Bathing in the baths for the great majority of the Romans was at the top of the leisure activities. Bathing in ancient Rome was a social activity, even though bathing today was a special activity at home. Men and women from all class of life were bathed in public baths that reminded us of today’s modern spa or health clubs (which are much cheaper admission fees than today).
The richest Romans would often visit public baths, even if they had small baths in their homes. The small baths in the cities were called balneae, although they belong to private businesses. The great baths called Thermae belonged to the state and covered large areas in the city.
The working day in ancient Rome was beginning with the sunrise, a little after lunch; it would end up in the afternoon. After lunch, the men went to the baths around 2:00 – 3:00, stayed here for a couple of hours by doing sports, chatting, bathing and then went to the dinner. While there are separate spaces for men and women in the Republican era, early times of the day are generally reserved for women during the imperial period; it would have belonged to the men from 2 pm to the sunset. Even though women prefer to use baths at a less preferred time, the admission fee for women was twice that of men. We should not say that the mixed baths (both sexes are in the same place) are very popular. Many emperors who came to throne banned such baths. However, it is always difficult to say that these prohibitions work.
Training: In ancient Rome, there was a ritual of bathing and the baths were built according to this. The person who enters the gym enters goes to the place (Apodyterium) where changes of clothes. This was the most distant place from the chimney. There were street clothes left in the niche and closets. The rich Romans came with their slaves left them at closets to protect their clothes. However, in most of the baths, a small fee was paid for protecting dress to the manager of the bath. Some of the changing rooms were functional. For example, in the Stabian baths in Pompei, women’s changing rooms were also frigidarium. There would be a small cold water pool here. It is thought that the ancient Romans were wearing lightweight coverings, maybe subligaculum (covered underwear), although there is no information on what kind of clothes they used in the bath. There were six thick sandals on the feet to avoid being affected by the hot zone. The big courtyard in the center was the training ground (palaestra). The frame of the courtyard would have been surrounded by a shade, and it was a path to the baths. A large outdoor pool (natatio) was also used for swimming activities. After changing the clothes and greasing, the men started their training. First, there was the training such as light weightlifting, wrestling, various ball games, running and swimming. Especially palaestra was for men even there were women athletes.
Bathing: After the training, the dirt and fat in the body were stripped off with the curved metal bars called strigil. After that, bathing was the beginning of the chapter. With towels, oilers, and strigils carried by a slave, they entered the rooms at various temperatures without any hurry. Generally, from the hot room, the tepidarium was started. The walls and the floor of this place were heated, but there was no pool. Then the hot bath, caldarium, passed. This is the cottage, the firebox, the closest chimney. There was a large bathtub with hot water or a small pool and a pool fountain (labrum) with cold water up to the waistline. Cold water was used to wash the face and the nape. After that, a time was spent in the tepidarium again and the bathing session was ended by diving into the cold pool at the frigidarium. There could also be other rooms in the bath: steam room (sudatorium), dry hot room (sauna) laconium and massage rooms with perfumed oils. After bathing, the rich men went out to the gardens, visited the library, watched the performances of acrobats or jugglers, listened to a literary recital or bought food from many street vendors there. Of course, we can say that these baths are quite noisy places. We know that Roman baths are decorated very nicely and are very luxurious, although there are not many examples that have remained nowadays. The well-lightened, airy rooms with high ceilings, elegant mosaic-lined and painted walls, colorful marble panels, silver faucets and baths tells us that these baths are quite gaudy and furnished with a pleasant way.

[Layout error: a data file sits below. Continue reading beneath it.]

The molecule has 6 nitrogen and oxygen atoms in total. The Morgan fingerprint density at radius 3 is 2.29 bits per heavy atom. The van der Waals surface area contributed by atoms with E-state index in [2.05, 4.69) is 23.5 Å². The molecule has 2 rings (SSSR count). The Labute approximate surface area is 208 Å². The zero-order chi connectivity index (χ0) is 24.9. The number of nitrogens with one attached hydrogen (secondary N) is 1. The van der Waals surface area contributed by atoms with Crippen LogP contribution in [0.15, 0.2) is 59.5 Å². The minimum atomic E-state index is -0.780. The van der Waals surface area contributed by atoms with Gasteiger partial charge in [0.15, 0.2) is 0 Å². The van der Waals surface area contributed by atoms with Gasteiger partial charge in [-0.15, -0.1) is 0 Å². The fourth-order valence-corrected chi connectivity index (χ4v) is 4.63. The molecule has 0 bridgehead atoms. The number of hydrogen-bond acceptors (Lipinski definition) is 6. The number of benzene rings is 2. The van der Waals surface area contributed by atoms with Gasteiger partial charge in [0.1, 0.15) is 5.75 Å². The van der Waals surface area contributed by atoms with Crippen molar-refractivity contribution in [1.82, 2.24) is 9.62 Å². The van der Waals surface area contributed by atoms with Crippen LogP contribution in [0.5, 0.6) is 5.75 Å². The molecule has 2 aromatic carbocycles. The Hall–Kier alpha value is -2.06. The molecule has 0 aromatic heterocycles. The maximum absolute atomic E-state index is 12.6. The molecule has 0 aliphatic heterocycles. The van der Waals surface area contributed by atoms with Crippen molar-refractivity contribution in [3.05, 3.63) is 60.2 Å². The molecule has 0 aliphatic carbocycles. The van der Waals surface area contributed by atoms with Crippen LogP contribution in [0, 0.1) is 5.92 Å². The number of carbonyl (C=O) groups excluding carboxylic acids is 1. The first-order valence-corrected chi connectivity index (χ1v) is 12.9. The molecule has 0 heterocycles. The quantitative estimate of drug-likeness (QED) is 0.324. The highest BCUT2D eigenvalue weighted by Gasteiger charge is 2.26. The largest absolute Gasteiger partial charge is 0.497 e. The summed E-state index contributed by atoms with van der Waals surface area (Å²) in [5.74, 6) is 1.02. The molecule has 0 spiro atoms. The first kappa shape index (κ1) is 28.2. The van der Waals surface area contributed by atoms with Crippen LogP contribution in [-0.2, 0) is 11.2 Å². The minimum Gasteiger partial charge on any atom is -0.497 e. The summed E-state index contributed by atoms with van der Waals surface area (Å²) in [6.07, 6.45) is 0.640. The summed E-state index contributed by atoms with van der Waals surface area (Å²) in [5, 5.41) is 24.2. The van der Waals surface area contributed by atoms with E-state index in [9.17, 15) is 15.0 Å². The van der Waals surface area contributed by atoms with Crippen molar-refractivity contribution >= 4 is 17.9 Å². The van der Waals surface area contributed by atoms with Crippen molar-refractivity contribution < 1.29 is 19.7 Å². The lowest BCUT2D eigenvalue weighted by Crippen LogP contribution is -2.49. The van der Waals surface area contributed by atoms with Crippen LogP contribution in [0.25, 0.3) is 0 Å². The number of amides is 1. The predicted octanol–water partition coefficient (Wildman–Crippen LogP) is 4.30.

Heating System: Roman engineers warmed up the baths in an effective way: hypocaust. The ground is raised above the columns and channels (tubuli) are left between the walls. The hot air from the praefurnium warmed the rooms under the upholstery and around the channels in the walls. The rooms where the temperature is the most desired were placed closest to the fire source.
Toilets: The baths also had large public toilets (latrinae). In Anatolia, we saw examples of ancient Roman settlements such as Ephesus and Bergama. The toilets that continuously flowed from the channels in front of the marble seating places were the first flush toilets. There were also bars in the seating areas where the managers wore sponges for cleaning themselves.